The Order: Die Mensch Maschine

The Order: Die Mensch Maschine
The Order - Die Mensch Maschine review
  • UK publisher / ISBN: 2000AD Books - 978-1-781085-27-1
  • Release date: 2017
  • UPC: 9781781085271
  • Contains adult content?: no
  • Does this pass the Bechdel test?: no
  • Positive minority portrayal?: no

Die Mensch Maschine is a curious genre-blending beast for 2000AD, a science fiction story, yet also historical adventure set in the 13th and 16th centuries, and with hefty doses of Lovecraftian-style horror. It presents as nearer in tone to a European graphic album, which is no bad thing.

Kek-W’s plot is activated when German woman Anna Kohl locates a cave said to have a connection with her father, missing since her childhood. Within there are several surprises, not the least of them a robotic head into which the personality of one of her father’s comrades has been imprinted. Even as a child Anna was aware her father had secrets, and one was that he was a member of a multinational group dedicated to protecting humanity from supernatural threats, among them the subterranean Wurms. It’s now 1210, when the Wurms are destined to reappear, and Anna’s mission becomes to reunite her father’s old comrades. Except  he died many years previously, and they’re now all old men.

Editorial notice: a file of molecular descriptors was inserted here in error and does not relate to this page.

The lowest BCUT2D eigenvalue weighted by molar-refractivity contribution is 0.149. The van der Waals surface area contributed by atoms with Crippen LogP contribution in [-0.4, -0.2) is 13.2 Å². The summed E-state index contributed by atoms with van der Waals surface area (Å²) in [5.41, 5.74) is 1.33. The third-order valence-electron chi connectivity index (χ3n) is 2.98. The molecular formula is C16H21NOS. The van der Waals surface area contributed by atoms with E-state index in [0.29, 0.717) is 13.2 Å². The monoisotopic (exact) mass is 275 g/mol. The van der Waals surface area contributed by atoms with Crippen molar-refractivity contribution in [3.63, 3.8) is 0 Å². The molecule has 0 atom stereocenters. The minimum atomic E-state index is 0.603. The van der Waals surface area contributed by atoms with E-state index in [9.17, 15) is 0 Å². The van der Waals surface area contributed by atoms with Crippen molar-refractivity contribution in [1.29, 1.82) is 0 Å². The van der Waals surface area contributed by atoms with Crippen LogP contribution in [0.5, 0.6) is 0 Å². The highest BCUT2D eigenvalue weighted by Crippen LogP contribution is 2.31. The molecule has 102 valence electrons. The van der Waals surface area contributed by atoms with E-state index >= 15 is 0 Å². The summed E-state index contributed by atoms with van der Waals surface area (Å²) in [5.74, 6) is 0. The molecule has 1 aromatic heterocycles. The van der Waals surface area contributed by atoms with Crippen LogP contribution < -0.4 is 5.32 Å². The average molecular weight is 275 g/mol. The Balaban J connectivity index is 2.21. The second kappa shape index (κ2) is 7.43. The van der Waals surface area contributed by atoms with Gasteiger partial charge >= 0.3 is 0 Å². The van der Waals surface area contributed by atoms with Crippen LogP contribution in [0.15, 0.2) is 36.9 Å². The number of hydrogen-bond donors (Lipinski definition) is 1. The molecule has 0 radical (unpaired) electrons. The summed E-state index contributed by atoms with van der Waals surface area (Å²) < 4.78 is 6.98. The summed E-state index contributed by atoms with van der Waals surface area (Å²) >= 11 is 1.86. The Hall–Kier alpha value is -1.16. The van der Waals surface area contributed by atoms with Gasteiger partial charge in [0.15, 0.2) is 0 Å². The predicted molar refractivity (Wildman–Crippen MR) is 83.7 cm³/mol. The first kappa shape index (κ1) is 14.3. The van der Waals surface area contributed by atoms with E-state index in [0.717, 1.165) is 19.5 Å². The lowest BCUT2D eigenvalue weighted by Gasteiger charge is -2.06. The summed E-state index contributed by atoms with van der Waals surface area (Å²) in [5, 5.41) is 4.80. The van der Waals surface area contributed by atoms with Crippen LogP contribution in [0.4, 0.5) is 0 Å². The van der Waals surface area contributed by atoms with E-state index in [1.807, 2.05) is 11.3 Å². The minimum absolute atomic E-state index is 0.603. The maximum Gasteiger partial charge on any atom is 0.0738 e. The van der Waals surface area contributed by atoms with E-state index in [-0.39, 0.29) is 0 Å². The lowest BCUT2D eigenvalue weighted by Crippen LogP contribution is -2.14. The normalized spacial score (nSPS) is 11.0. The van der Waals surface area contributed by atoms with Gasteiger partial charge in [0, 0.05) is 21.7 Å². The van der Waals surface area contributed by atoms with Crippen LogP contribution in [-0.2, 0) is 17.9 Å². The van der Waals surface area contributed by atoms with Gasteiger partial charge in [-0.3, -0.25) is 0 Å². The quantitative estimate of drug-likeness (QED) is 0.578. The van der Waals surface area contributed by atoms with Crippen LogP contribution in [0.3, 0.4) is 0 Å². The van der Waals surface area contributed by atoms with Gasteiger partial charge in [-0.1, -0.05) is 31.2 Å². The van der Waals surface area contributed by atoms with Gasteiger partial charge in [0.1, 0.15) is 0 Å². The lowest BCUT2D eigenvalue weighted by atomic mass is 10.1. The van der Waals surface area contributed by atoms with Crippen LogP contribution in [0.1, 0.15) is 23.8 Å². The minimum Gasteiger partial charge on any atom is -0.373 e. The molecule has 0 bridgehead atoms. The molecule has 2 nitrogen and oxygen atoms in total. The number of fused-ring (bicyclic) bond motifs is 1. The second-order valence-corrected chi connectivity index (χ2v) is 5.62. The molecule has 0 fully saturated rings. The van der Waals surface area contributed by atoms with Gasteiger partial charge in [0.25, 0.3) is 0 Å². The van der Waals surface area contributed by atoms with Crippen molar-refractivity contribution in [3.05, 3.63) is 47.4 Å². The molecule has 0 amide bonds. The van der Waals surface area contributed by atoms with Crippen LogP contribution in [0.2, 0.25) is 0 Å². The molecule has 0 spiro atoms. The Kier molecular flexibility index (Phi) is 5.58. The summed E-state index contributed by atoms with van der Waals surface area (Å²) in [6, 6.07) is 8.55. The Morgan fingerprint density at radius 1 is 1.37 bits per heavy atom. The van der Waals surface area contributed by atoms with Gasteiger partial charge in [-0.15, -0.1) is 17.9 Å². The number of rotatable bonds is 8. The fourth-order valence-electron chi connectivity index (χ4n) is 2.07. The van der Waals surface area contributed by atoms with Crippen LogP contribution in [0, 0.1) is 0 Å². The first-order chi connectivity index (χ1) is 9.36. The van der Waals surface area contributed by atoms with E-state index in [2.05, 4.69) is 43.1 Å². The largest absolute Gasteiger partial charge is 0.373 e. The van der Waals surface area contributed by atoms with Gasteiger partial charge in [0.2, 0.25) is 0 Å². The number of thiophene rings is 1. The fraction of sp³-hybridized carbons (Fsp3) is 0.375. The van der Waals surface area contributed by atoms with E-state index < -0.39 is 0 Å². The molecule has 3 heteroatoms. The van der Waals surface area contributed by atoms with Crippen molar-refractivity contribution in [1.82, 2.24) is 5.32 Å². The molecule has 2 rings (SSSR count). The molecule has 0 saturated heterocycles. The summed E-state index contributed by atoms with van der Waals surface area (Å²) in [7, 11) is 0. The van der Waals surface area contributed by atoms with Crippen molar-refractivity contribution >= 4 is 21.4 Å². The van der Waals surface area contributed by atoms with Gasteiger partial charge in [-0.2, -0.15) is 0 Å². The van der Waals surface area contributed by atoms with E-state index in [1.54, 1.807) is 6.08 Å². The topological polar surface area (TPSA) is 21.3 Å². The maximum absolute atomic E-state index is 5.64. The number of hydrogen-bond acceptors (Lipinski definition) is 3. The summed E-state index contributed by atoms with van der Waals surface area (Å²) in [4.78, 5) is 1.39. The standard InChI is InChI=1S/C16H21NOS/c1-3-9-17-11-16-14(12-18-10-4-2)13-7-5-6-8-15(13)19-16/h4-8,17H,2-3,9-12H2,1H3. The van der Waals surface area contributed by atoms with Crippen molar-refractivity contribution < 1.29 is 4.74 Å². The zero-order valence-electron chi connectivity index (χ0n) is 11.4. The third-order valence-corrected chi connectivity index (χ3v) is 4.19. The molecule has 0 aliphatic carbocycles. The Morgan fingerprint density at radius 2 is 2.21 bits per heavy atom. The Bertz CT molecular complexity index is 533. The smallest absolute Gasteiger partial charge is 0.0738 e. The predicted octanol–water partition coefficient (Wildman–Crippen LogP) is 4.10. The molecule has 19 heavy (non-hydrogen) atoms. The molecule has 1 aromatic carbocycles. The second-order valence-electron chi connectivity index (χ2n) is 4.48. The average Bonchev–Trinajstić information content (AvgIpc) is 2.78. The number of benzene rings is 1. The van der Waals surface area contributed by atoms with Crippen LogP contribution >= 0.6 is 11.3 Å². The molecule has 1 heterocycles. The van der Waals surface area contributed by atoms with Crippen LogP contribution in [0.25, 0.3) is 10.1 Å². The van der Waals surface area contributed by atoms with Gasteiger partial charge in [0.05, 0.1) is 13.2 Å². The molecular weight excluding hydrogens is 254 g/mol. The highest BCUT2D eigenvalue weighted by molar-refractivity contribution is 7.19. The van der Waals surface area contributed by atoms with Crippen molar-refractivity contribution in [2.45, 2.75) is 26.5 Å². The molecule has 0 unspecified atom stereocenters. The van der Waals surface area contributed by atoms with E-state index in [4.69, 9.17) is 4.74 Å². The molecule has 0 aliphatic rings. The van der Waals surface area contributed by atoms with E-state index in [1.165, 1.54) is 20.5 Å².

This first of two stories collected here introduces the cast and their concerns, coming to a conclusion before the Order of Ourobouros resurfaces over three hundred years later. That aspect is a compelling vehicle for telling stories.

These are graced by John Burns art. The pages aren’t vintage Burns, yet he’s so accomplished that it still knocks spots off many highly touted younger artists. Burns puts the effort into creating a credible medieval Germany, then Aztec culture, and Elizabethan London, making up for any slight lack of definition some faces have, and he has a natural eye for a viewpoint. He’s the last of the great tradition of illustrative artists that began in 1950s British comics, and will be sorely missed when he retires.

There’s a lot to enjoy about Die Mensch Maschine (The Man Machine in English). The use of technology from the future in olden times works well because it’s sparingly employed, the difficulties one character has spanning the centuries is a useful plot device, and convincing 2000AD’s editor and readership with a story starring a bunch of old men must have been a difficult. However, Kek-W is already realising there are some narrative limitations. The quest forms a significant part of both stories, and there’s an even greater similarity about the climaxes. If the series is to continue this will have to be addressed.